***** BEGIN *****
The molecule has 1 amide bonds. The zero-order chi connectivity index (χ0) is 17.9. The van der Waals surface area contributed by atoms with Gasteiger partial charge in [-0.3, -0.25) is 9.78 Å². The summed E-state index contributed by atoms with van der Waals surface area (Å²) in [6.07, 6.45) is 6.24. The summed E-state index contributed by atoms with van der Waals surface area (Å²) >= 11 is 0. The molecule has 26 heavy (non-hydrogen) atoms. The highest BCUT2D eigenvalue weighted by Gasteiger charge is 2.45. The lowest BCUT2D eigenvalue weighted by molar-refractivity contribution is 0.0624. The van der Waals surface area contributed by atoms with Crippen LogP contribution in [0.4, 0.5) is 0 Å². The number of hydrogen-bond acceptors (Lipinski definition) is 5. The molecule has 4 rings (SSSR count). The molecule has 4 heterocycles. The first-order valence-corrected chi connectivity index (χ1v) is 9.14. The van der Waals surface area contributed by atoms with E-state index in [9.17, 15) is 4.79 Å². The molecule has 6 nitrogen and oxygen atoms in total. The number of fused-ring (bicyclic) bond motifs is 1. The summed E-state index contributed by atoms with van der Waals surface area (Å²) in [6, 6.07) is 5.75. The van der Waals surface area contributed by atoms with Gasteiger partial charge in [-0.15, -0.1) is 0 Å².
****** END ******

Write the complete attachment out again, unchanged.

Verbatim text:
The molecule has 1 amide bonds. The zero-order chi connectivity index (χ0) is 17.9. The van der Waals surface area contributed by atoms with Gasteiger partial charge in [-0.3, -0.25) is 9.78 Å². The summed E-state index contributed by atoms with van der Waals surface area (Å²) in [6.07, 6.45) is 6.24. The summed E-state index contributed by atoms with van der Waals surface area (Å²) >= 11 is 0. The molecule has 26 heavy (non-hydrogen) atoms. The highest BCUT2D eigenvalue weighted by Gasteiger charge is 2.45. The lowest BCUT2D eigenvalue weighted by molar-refractivity contribution is 0.0624. The van der Waals surface area contributed by atoms with Crippen LogP contribution in [0.4, 0.5) is 0 Å². The number of hydrogen-bond acceptors (Lipinski definition) is 5. The molecule has 4 rings (SSSR count). The molecule has 4 heterocycles. The first-order valence-corrected chi connectivity index (χ1v) is 9.14. The van der Waals surface area contributed by atoms with E-state index in [9.17, 15) is 4.79 Å². The molecule has 6 nitrogen and oxygen atoms in total. The number of fused-ring (bicyclic) bond motifs is 1. The summed E-state index contributed by atoms with van der Waals surface area (Å²) in [6, 6.07) is 5.75. The van der Waals surface area contributed by atoms with Gasteiger partial charge in [-0.15, -0.1) is 0 Å².